Do I Need anything else to continue on?
Symbiosis
CHAPTER
1
Scrambled eggs and a cup of minty and splendiferous tea
The sun peeked out from the lake of the cloud party, knowing itself as an uninvinted guest, but not unloved. That’s me. A small mistake on a timetable but met with good-natured humour. That’s Mum. Despite the pressure and the hostile world always stomping on our doorstep, never resting, she makes a tea party for fairies, a secret bush of blooming strawberries and feathers of lost pigeons and things that appeal to my inner child.
Her silky auburn hair. The fact that she thrusts love into her cooking like one might thrust keys into their allotted holes. Then, her perfume. It smells like the pastries on the highway sold by the old man who has threadbare carpets and a dry throat. Mum’s one of those people who have such wondrous Personalities, yet living proof that some of the best people are saddled with the worst fears and curses that hostile world throws at us like snowballs.
Cancer.
If you were a mere passer-by, and you took a mere glance at the chocolate skin and the scarlet nails, you would think She’s flawless! However, that would depend on what language the passer-by was talking in. My passer-by speaks English, for he’s a seller of ice cream on the Blackpool Pier. Probably Mr Frosty.
Anyway, as the rays of morning bliss trickled onto our windows, Mum takes it as a cue to make breakfast. Breakfast was taken in our house at different times, not because she needs to pop out to but some splendiferous milk, (because the pantry was always full of foodstuffs) so we ate when the sun rose. Many of the days, it was convenient for me to wake up and run downstairs and still have time to read before school Laying out the forks and knives, on the other hand, was a much more difficult task, since Mum always likes her cutlery in a specific way:
Place the table Knife directly to the left and the pudding for to be placed second from the right behind the dinner fork.
Napkins to be within easy reach from the ‘guest’.
Since we had a Small Coffee Table For just the two of Us , the rules were hard to carry out, especially since Mum was so pernikerty, she would often tut if I left A leaf On the welcome mat. But I was taught better than to laugh at this woman’s way of life.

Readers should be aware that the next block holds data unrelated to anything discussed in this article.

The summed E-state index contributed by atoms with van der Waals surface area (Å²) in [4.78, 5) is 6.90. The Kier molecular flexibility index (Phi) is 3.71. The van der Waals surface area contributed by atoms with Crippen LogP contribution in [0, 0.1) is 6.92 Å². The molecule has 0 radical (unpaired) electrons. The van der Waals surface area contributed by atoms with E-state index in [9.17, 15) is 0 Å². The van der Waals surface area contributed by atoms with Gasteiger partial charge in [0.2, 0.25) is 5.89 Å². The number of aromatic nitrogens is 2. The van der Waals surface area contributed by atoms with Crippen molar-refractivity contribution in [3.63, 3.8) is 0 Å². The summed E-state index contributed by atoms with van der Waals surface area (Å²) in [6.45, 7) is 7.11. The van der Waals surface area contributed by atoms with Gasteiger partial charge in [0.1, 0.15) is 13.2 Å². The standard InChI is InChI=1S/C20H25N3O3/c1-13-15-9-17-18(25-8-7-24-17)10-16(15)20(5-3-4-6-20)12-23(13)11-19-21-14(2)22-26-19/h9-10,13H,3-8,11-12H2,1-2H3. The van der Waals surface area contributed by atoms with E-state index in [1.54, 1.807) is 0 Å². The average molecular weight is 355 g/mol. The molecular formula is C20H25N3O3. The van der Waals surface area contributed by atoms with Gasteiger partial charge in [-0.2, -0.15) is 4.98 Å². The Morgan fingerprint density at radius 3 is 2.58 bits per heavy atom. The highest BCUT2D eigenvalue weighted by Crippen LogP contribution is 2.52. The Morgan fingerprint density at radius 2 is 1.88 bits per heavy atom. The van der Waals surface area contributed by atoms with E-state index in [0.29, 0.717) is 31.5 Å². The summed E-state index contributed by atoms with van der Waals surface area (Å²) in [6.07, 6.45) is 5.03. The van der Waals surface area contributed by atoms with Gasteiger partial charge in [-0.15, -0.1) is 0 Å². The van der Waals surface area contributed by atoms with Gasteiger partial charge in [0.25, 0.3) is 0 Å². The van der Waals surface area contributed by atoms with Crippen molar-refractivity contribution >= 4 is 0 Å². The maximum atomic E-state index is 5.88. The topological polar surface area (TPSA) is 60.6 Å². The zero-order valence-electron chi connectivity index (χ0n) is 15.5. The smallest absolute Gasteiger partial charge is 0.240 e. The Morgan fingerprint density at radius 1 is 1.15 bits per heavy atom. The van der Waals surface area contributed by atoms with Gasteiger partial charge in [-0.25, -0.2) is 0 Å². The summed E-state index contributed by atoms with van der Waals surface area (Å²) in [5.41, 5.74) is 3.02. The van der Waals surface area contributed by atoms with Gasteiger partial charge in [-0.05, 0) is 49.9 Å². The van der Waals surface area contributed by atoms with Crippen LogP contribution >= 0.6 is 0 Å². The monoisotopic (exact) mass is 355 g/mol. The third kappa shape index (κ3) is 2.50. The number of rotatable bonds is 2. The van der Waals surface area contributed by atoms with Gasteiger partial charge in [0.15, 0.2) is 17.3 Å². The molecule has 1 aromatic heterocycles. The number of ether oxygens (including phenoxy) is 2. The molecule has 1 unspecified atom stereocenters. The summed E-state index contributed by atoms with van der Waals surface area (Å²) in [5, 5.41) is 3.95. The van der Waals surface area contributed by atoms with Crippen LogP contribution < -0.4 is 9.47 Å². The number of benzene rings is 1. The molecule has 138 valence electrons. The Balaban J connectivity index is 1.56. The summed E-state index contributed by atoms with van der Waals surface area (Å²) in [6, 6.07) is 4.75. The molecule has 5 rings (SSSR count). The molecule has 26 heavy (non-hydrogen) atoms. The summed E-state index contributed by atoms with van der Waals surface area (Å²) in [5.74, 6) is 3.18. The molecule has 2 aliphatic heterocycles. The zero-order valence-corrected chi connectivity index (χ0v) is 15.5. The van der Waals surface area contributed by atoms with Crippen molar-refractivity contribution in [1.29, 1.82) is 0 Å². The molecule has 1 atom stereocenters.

After all, we are all unique and exciting. But some people laugh at their fellows in tanks of water and cages of metal. I will never understand this way because that’s me.
Mum silently heats the pan. We don’t have a microwave to cook our breakfast. Why should we? I Make for small talk. I begin to discuss the time we had a blue plastic bowl. It’s a good thing to talk about bowls. There are so many ways to take the Conversation to the next level. Like Talking about our favourite food or our dinner parties. It’s clear she wants to hear. She rocks her head to my direction. Then, she makes eye contact and meets my look with a casual smile. I smile back.
Smiling back is less exhausting than being the first to smile. Now no awkwardness or discomfort. Just silent happiness. And that’s my regular cooking time. Seeing as the kettle was whistling like the ears of somebody fuming, I make the desicion to start making tea. Scouring the cupboard, the pink floral teapot we use on Tuesdays sits patiently on the shelf, waiting to be looked at, to be picked up and filled with hot brown liquid. Next, the doors of the herb cupboard open up and my eyes forage for any minty tea leaves. The tea leaves always taste watery at first, but once you get the ratio correct, it actually has a tingling to the cup.
Trotting to the table, I brush the night dust out of the fold of the cream napkins - Mum hates dusty napkins. In a flash, the toast launches out of the toaster, flying into the block of butter. “I can see why you cook by campfire Nicky!” We laugh. Mum’s laughter isn’t shrill, or loud, or the similarities of a fox. She laughs like a chuckle, but a strong one that has a mixture of dogs whimpering and maracas shaking ( the traditional ones, not the plastic pods ). Finally, she sits down next to me, wearing her floral blouse and swishy short skirts that fall short at her bare knees.
It doesn’t look nice. Mum says I’m entitled to my own opinion but I must be careful of my words. We eat in silence; it’s one of those silences that say I really like this food and I like this happy, peaceful atmosphere. That depends on whether the silences speak French or Welsh. I’d like a Mexican accent atmosphere. Rather ridiculous, but not far off, because of the causeways that have taco restaurants.
Quickly, I’m hurried off to school, two miles away. I start walking at six ‘O’ clock, so I won’t be late when school starts at half past seven.
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